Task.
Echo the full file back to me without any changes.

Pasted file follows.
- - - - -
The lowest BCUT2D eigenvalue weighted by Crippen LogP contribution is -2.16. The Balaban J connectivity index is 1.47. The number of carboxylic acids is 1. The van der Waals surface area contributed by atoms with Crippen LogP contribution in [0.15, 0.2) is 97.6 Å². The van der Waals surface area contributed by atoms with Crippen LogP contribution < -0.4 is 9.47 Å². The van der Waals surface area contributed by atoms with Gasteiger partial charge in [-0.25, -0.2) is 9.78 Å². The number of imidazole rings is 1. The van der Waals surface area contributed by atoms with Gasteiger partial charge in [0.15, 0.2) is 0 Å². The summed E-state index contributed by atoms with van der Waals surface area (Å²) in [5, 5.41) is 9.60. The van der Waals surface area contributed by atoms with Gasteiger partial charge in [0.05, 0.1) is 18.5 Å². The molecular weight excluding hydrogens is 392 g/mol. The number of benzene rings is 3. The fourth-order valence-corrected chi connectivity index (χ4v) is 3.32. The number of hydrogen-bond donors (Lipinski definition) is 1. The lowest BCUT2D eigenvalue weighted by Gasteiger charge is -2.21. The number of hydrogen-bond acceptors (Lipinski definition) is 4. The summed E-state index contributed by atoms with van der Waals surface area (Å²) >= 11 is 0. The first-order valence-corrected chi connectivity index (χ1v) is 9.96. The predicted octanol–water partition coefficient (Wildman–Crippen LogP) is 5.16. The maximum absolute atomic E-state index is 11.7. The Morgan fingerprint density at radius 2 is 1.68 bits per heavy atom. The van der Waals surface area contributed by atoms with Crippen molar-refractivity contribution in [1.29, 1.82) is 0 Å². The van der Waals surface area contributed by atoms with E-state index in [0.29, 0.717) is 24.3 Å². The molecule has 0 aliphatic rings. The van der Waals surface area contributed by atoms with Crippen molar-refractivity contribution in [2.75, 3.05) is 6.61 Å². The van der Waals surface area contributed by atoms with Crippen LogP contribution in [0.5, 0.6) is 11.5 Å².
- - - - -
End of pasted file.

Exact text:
The lowest BCUT2D eigenvalue weighted by Crippen LogP contribution is -2.16. The Balaban J connectivity index is 1.47. The number of carboxylic acids is 1. The van der Waals surface area contributed by atoms with Crippen LogP contribution in [0.15, 0.2) is 97.6 Å². The van der Waals surface area contributed by atoms with Crippen LogP contribution < -0.4 is 9.47 Å². The van der Waals surface area contributed by atoms with Gasteiger partial charge in [-0.25, -0.2) is 9.78 Å². The number of imidazole rings is 1. The van der Waals surface area contributed by atoms with Gasteiger partial charge in [0.15, 0.2) is 0 Å². The summed E-state index contributed by atoms with van der Waals surface area (Å²) in [5, 5.41) is 9.60. The van der Waals surface area contributed by atoms with Gasteiger partial charge in [0.05, 0.1) is 18.5 Å². The molecular weight excluding hydrogens is 392 g/mol. The number of benzene rings is 3. The fourth-order valence-corrected chi connectivity index (χ4v) is 3.32. The number of hydrogen-bond donors (Lipinski definition) is 1. The lowest BCUT2D eigenvalue weighted by Gasteiger charge is -2.21. The number of hydrogen-bond acceptors (Lipinski definition) is 4. The summed E-state index contributed by atoms with van der Waals surface area (Å²) >= 11 is 0. The first-order valence-corrected chi connectivity index (χ1v) is 9.96. The predicted octanol–water partition coefficient (Wildman–Crippen LogP) is 5.16. The maximum absolute atomic E-state index is 11.7. The Morgan fingerprint density at radius 2 is 1.68 bits per heavy atom. The van der Waals surface area contributed by atoms with Crippen molar-refractivity contribution in [1.29, 1.82) is 0 Å². The van der Waals surface area contributed by atoms with E-state index in [0.29, 0.717) is 24.3 Å². The molecule has 0 aliphatic rings. The van der Waals surface area contributed by atoms with Crippen molar-refractivity contribution in [2.75, 3.05) is 6.61 Å². The van der Waals surface area contributed by atoms with Crippen LogP contribution in [0.5, 0.6) is 11.5 Å².